What do earwigs look like?

Depending on the species, earwigs could have dark brown bodies with light brown legs or appear almost black. All earwigs have large pincers (also called cerci or forceps) protruding from the end of their abdomens.

earwig on deck

When are earwigs most active?

Very Active
Not Active

Do earwigs really crawl into ears?

There is a myth that earwigs crawl into the ear canal of sleeping humans and lay their eggs. Some myths take it one step further and have earwigs tunneling to the brain. We are happy to say that they don't do either of these things. An earwig will not lay eggs in your ear because there is no food source readily available for its offspring. As for tunneling to the brain, it couldn't if it wanted to. An earwig can't tunnel through flesh.

What do earwigs eat?

These insects are omnivores. They primarily feed on decaying plant matter, but they also enjoy consuming soft leaves and ripe fruits. They will also prey on insects and other bugs, both alive and dead. If given the opportunity, they will rummage through your trash for food. However, they are most commonly found in your landscaping or garden, where they offer some benefits by reducing the number of plant-damaging pests. Unfortunately, they can also be problematic by consuming seedlings and creating small, ragged holes in soft plant tissue.

Do earwigs bite?

The pincers at the end of an earwig's abdomen may look dangerous, but they are weak and cannot break human skin. If you disturb an earwig, you might get pinched, but it won't cause any significant harm. These pincers are also not venomous.

Are earwigs dangerous?

Insects can present a danger to humans without biting them. For example, many pests pick up harmful microorganisms in trash, sewers, and other unsanitary places. These are spread to counters, cutting boards, plates, and stored food. Earwigs don't do this. There is no indication that they go from trash receptacles, compost, decaying organic piles, pet waste, or other unsanitary things to kitchens and pantries. Earwigs do not pose a risk to human health.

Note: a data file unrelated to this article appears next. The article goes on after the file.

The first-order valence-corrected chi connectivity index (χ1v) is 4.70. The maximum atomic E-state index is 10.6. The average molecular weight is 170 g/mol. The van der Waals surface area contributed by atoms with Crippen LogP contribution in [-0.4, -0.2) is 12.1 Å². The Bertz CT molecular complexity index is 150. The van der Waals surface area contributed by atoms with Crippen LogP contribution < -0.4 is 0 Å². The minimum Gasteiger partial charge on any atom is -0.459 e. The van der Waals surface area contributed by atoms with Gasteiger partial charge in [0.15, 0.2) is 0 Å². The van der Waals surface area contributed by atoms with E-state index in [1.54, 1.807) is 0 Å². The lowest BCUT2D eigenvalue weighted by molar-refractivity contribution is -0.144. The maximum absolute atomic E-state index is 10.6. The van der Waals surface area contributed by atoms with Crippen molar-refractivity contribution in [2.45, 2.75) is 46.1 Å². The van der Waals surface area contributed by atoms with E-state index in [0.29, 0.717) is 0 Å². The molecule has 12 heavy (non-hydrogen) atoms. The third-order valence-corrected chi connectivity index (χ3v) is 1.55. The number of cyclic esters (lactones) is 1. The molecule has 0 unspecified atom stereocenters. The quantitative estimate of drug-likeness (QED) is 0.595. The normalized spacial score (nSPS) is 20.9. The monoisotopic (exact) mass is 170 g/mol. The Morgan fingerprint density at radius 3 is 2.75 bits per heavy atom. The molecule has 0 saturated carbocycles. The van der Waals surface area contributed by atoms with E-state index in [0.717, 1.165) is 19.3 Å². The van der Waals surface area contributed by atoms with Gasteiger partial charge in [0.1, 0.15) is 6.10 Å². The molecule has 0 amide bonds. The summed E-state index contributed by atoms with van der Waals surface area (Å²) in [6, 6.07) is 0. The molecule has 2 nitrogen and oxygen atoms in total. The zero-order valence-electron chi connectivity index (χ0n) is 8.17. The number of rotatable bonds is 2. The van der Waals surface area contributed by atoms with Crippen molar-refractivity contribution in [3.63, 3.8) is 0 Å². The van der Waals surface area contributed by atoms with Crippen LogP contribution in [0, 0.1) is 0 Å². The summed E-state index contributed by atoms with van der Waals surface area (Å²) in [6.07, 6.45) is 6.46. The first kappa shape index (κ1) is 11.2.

What attracts earwigs?

Many conditions can attract earwigs, including but not limited to:

  • Yards with high insect populations.
  • Exterior lights that attract other insects.
  • Damp conditions.
  • Overgrowth, tall grass, landscape vegetation, and gardens.
  • Plant debris, leaves, compost, and other organic materials.
  • Shaded areas.
  • Yard clutter.

If you need assistance evaluating the conditions in your yard that might attract earwigs and other pests, remember that your Anti-Pest is here to help.

How do you get rid of earwigs?

Contact Anti-Pest if you’ve found earwigs in your structure or on your property. Our locally owned and family-operated pest control company has been solving pest problems in Northwest Louisiana since 1950 and is ready to help you. Whether you’re looking for home pest control services or commercial pest management, we’re the local company to call!

How can I prevent earwigs?

The first step you can take to prevent problems with earwigs is to remove and address conducive conditions. As you can guess, starting by addressing the attracts outlined above is helpful.

  • Consider swapping white exterior lights with yellow lights or replacing them with motion-detecting bulbs.
  • Address plumbing issues, trim vegetation, keep your grass cut low, and clear out gutter clogs to reduce moisture.
  • Remove plant clippings, leaves, and other organic debris from your yard.
  • Keep your compost in a covered container.
  • Remove clutter in your yard to give earwigs and other pests fewer objects to hide under.
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